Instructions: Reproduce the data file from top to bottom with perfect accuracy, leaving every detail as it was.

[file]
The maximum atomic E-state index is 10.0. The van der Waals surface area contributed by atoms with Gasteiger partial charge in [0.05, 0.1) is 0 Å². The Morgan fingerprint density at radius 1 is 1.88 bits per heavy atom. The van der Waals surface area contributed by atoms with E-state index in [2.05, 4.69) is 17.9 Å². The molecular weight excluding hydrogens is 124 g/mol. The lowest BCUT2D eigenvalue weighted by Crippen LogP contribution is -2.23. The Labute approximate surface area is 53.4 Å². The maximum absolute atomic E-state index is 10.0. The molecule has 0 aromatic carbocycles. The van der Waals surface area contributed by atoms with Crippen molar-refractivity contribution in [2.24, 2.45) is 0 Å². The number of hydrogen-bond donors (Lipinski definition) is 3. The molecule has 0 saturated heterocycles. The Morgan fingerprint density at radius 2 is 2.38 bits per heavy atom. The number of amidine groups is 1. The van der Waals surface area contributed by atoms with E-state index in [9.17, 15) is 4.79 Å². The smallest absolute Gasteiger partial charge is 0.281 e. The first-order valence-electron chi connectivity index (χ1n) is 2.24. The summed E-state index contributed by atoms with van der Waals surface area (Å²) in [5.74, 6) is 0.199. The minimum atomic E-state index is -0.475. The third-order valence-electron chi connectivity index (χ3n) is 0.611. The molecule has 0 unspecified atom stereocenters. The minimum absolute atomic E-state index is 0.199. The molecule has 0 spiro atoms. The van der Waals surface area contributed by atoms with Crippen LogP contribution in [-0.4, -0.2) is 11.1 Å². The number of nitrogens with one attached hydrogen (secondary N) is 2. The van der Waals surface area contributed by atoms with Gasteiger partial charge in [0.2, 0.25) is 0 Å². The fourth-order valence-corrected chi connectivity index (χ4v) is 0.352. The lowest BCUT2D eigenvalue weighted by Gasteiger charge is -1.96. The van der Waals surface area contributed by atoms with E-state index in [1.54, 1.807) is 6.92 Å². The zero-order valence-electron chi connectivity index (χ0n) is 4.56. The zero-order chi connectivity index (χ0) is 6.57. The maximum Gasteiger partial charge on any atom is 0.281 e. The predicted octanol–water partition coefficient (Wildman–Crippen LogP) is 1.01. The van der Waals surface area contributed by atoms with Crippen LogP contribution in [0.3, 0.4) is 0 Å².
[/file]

The maximum atomic E-state index is 10.0. The van der Waals surface area contributed by atoms with Gasteiger partial charge in [0.05, 0.1) is 0 Å². The Morgan fingerprint density at radius 1 is 1.88 bits per heavy atom. The van der Waals surface area contributed by atoms with E-state index in [2.05, 4.69) is 17.9 Å². The molecular weight excluding hydrogens is 124 g/mol. The lowest BCUT2D eigenvalue weighted by Crippen LogP contribution is -2.23. The Labute approximate surface area is 53.4 Å². The maximum absolute atomic E-state index is 10.0. The molecule has 0 aromatic carbocycles. The van der Waals surface area contributed by atoms with Crippen molar-refractivity contribution in [2.24, 2.45) is 0 Å². The number of hydrogen-bond donors (Lipinski definition) is 3. The molecule has 0 saturated heterocycles. The Morgan fingerprint density at radius 2 is 2.38 bits per heavy atom. The number of amidine groups is 1. The van der Waals surface area contributed by atoms with E-state index in [9.17, 15) is 4.79 Å². The smallest absolute Gasteiger partial charge is 0.281 e. The first-order valence-electron chi connectivity index (χ1n) is 2.24. The summed E-state index contributed by atoms with van der Waals surface area (Å²) in [5.74, 6) is 0.199. The minimum atomic E-state index is -0.475. The third-order valence-electron chi connectivity index (χ3n) is 0.611. The molecule has 0 unspecified atom stereocenters. The minimum absolute atomic E-state index is 0.199. The molecule has 0 spiro atoms. The van der Waals surface area contributed by atoms with Crippen LogP contribution in [-0.4, -0.2) is 11.1 Å². The number of nitrogens with one attached hydrogen (secondary N) is 2. The van der Waals surface area contributed by atoms with Gasteiger partial charge in [0.2, 0.25) is 0 Å². The fourth-order valence-corrected chi connectivity index (χ4v) is 0.352. The lowest BCUT2D eigenvalue weighted by Gasteiger charge is -1.96. The van der Waals surface area contributed by atoms with E-state index in [1.54, 1.807) is 6.92 Å². The zero-order valence-electron chi connectivity index (χ0n) is 4.56. The zero-order chi connectivity index (χ0) is 6.57. The maximum Gasteiger partial charge on any atom is 0.281 e. The predicted octanol–water partition coefficient (Wildman–Crippen LogP) is 1.01. The van der Waals surface area contributed by atoms with Crippen LogP contribution in [0.3, 0.4) is 0 Å².